Zheng mentioned three types of diseases these six postures most likely cause.

1.Lumbar flexion syndrome: For example, half-lying and half-sitting will cause the intervertebral disc to protrude backward, or the intervertebral disc will become flat and thin due to long-term compression, also known as degenerative change. This can make a person shorter and may also develop into spondylolisthesis dislocation, misalignment, disc degeneration, and even spinal stenosis.

2. Cervical spondylosis: Nowadays, more and more young people suffer from cervical spine discomfort because they spend so much time looking down at their mobile phones, which damages the curve of the cervical spine. Half-lying and half-sitting can also cause cervical spondylosis because the body leans back, but the head is raised (like when viewing a TV screen). This posture causes the cervical and thoracic spine to flex, equivalent to a bowed head posture.

3. Anterior pelvic tilt: Sitting like this for a long time keeps the thighs and body flexed for far too long, which will cause either the pelvis or the neck to tilt forward or other bad postures.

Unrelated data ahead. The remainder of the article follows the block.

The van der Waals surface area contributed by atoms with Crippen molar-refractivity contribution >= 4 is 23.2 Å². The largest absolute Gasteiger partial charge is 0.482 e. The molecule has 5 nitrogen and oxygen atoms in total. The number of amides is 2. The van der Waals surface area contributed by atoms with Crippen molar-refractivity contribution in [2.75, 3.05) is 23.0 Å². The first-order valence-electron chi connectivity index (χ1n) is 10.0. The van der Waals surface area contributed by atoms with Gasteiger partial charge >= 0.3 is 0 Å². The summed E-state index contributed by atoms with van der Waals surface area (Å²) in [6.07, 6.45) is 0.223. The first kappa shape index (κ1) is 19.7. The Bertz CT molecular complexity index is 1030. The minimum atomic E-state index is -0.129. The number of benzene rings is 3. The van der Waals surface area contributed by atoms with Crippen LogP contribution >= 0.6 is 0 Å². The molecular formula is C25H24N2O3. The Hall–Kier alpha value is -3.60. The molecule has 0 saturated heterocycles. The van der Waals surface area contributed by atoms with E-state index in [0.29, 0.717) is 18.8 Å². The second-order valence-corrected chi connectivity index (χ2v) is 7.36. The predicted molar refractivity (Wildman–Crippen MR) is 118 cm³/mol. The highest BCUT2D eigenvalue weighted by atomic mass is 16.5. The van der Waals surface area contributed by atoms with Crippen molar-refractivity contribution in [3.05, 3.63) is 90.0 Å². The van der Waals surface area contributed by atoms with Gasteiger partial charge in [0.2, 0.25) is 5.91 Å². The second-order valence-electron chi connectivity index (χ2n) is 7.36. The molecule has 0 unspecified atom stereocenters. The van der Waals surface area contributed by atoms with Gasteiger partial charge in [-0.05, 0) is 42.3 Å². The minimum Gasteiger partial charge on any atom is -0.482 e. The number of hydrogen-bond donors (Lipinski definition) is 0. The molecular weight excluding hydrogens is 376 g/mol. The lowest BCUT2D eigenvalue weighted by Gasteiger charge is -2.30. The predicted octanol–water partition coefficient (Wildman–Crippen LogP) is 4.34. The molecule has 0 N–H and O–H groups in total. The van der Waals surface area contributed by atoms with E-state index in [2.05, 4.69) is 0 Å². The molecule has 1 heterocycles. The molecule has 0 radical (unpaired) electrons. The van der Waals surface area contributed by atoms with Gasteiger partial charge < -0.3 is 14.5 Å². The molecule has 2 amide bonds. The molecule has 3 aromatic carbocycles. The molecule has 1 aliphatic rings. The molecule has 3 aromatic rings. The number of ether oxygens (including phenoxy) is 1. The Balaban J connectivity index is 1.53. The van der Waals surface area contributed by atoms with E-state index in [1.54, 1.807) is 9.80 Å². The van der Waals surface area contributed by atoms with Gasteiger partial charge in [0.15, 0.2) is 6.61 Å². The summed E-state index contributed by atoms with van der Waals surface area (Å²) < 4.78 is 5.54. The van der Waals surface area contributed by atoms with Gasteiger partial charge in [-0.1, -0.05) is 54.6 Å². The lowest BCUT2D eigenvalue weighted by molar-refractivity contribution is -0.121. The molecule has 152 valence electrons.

How to Adjust Sitting Posture

How do you know if you have poor sitting posture? Zheng said you can judge by whether you can breathe smoothly.

A proper sitting posture involves sitting up straight so that the spine is aligned similarly to how it is while standing, and breathing should be just as smooth as when standing.

You can also take a solid pillow or a supportive cushion, put it on the sofa, and sit on it. If you can breathe smoothly when you relax, your posture is correct.

Zheng also suggested the following steps to ensure proper sitting posture:

Step 1: Sit on the edge of a chair, straighten your body, take a deep breath, and breathe smoothly.

Step 2: Tuck your buttocks into the innermost part of the chair.

Step 3: Straighten your body, lean against the chair, and take a deep breath. If the breathing is smooth, it indicates you have found the correct sitting posture.

2 Tips for Choosing a Sofa

Zheng recommends you pay attention to the following two points when choosing a sofa:

1. When the buttocks are resting on the sofa, the body will not lean back excessively, and the angle between the thighs and body should not exceed 110 degrees.

2. Choose a sofa with an angled footrest or pad. Traditional sofas make the thighs and calves form a 90-degree angle. If your legs lack support while seated, you may be tempted to put your feet on the coffee table or sofa or cross your legs. If you have an angled footrest or pad, the angle between the thighs and calves widens, enabling a more comfortable posture.

2 Tips to Relieve Back Pain